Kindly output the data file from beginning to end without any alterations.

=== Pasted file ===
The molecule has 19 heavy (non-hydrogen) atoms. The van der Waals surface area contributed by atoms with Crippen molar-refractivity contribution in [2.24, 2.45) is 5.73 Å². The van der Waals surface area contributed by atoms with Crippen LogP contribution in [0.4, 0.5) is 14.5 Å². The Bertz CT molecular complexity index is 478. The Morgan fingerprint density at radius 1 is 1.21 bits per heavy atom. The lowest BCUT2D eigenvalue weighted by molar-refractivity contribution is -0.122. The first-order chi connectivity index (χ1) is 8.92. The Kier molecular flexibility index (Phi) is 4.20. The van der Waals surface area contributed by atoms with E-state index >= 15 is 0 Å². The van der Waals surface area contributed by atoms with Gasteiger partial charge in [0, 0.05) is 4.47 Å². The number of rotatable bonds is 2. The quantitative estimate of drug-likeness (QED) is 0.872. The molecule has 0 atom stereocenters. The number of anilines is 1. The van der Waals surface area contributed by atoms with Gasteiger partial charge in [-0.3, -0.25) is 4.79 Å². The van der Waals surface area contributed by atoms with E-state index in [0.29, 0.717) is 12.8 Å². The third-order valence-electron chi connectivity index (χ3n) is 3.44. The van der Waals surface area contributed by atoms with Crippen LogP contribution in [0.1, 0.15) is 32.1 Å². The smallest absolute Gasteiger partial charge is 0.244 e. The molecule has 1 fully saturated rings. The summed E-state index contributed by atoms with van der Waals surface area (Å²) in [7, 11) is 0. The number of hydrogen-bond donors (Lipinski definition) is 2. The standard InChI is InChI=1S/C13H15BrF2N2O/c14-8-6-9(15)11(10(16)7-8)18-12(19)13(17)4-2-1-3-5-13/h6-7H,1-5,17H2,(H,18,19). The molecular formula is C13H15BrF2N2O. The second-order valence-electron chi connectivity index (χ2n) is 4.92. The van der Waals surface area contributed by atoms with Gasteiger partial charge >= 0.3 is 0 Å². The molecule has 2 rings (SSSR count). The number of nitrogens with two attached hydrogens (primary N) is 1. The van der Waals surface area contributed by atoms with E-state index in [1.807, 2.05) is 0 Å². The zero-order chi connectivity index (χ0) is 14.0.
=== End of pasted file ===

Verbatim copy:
The molecule has 19 heavy (non-hydrogen) atoms. The van der Waals surface area contributed by atoms with Crippen molar-refractivity contribution in [2.24, 2.45) is 5.73 Å². The van der Waals surface area contributed by atoms with Crippen LogP contribution in [0.4, 0.5) is 14.5 Å². The Bertz CT molecular complexity index is 478. The Morgan fingerprint density at radius 1 is 1.21 bits per heavy atom. The lowest BCUT2D eigenvalue weighted by molar-refractivity contribution is -0.122. The first-order chi connectivity index (χ1) is 8.92. The Kier molecular flexibility index (Phi) is 4.20. The van der Waals surface area contributed by atoms with E-state index >= 15 is 0 Å². The van der Waals surface area contributed by atoms with Gasteiger partial charge in [0, 0.05) is 4.47 Å². The number of rotatable bonds is 2. The quantitative estimate of drug-likeness (QED) is 0.872. The molecule has 0 atom stereocenters. The number of anilines is 1. The van der Waals surface area contributed by atoms with Gasteiger partial charge in [-0.3, -0.25) is 4.79 Å². The van der Waals surface area contributed by atoms with E-state index in [0.29, 0.717) is 12.8 Å². The third-order valence-electron chi connectivity index (χ3n) is 3.44. The van der Waals surface area contributed by atoms with Crippen LogP contribution in [0.1, 0.15) is 32.1 Å². The smallest absolute Gasteiger partial charge is 0.244 e. The molecule has 1 fully saturated rings. The summed E-state index contributed by atoms with van der Waals surface area (Å²) in [7, 11) is 0. The number of hydrogen-bond donors (Lipinski definition) is 2. The standard InChI is InChI=1S/C13H15BrF2N2O/c14-8-6-9(15)11(10(16)7-8)18-12(19)13(17)4-2-1-3-5-13/h6-7H,1-5,17H2,(H,18,19). The molecular formula is C13H15BrF2N2O. The second-order valence-electron chi connectivity index (χ2n) is 4.92. The van der Waals surface area contributed by atoms with Gasteiger partial charge >= 0.3 is 0 Å². The molecule has 2 rings (SSSR count). The number of nitrogens with two attached hydrogens (primary N) is 1. The van der Waals surface area contributed by atoms with E-state index in [1.807, 2.05) is 0 Å². The zero-order chi connectivity index (χ0) is 14.0.